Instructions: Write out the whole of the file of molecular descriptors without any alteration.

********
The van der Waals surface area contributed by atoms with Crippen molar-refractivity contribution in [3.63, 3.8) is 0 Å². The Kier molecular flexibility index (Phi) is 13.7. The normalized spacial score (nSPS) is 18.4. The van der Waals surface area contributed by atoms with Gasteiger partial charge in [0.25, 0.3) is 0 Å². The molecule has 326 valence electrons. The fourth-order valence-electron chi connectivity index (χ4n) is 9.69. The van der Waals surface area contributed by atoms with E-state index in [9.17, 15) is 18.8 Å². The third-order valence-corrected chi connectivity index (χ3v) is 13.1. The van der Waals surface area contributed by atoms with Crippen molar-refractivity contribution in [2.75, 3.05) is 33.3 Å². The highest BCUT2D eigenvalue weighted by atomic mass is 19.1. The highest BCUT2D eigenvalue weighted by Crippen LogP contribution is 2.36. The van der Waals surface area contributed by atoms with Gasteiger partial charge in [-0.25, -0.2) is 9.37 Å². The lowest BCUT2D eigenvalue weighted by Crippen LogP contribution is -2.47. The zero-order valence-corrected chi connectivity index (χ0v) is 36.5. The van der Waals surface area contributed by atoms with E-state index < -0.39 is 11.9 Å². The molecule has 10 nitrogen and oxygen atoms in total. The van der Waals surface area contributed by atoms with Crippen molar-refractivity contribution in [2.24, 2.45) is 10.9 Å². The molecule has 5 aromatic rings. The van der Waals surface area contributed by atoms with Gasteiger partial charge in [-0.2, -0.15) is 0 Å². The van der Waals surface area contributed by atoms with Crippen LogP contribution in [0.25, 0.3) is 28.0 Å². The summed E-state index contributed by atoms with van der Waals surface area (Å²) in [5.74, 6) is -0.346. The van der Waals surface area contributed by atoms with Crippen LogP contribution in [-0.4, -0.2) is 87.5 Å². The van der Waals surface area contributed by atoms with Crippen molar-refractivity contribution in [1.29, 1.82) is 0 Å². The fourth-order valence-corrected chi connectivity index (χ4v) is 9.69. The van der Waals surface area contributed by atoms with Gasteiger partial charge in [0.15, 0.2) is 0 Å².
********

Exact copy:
The van der Waals surface area contributed by atoms with Crippen molar-refractivity contribution in [3.63, 3.8) is 0 Å². The Kier molecular flexibility index (Phi) is 13.7. The normalized spacial score (nSPS) is 18.4. The van der Waals surface area contributed by atoms with Gasteiger partial charge in [0.25, 0.3) is 0 Å². The molecule has 326 valence electrons. The fourth-order valence-electron chi connectivity index (χ4n) is 9.69. The van der Waals surface area contributed by atoms with E-state index in [9.17, 15) is 18.8 Å². The third-order valence-corrected chi connectivity index (χ3v) is 13.1. The van der Waals surface area contributed by atoms with Crippen molar-refractivity contribution in [2.75, 3.05) is 33.3 Å². The highest BCUT2D eigenvalue weighted by atomic mass is 19.1. The highest BCUT2D eigenvalue weighted by Crippen LogP contribution is 2.36. The van der Waals surface area contributed by atoms with Gasteiger partial charge in [-0.25, -0.2) is 9.37 Å². The lowest BCUT2D eigenvalue weighted by Crippen LogP contribution is -2.47. The zero-order valence-corrected chi connectivity index (χ0v) is 36.5. The van der Waals surface area contributed by atoms with E-state index < -0.39 is 11.9 Å². The molecule has 10 nitrogen and oxygen atoms in total. The van der Waals surface area contributed by atoms with Crippen molar-refractivity contribution in [2.24, 2.45) is 10.9 Å². The molecule has 5 aromatic rings. The van der Waals surface area contributed by atoms with Gasteiger partial charge in [-0.2, -0.15) is 0 Å². The van der Waals surface area contributed by atoms with Crippen LogP contribution in [0.25, 0.3) is 28.0 Å². The summed E-state index contributed by atoms with van der Waals surface area (Å²) in [5.74, 6) is -0.346. The van der Waals surface area contributed by atoms with Crippen LogP contribution in [-0.4, -0.2) is 87.5 Å². The van der Waals surface area contributed by atoms with Crippen molar-refractivity contribution in [1.29, 1.82) is 0 Å². The fourth-order valence-corrected chi connectivity index (χ4v) is 9.69. The van der Waals surface area contributed by atoms with Gasteiger partial charge in [0.15, 0.2) is 0 Å².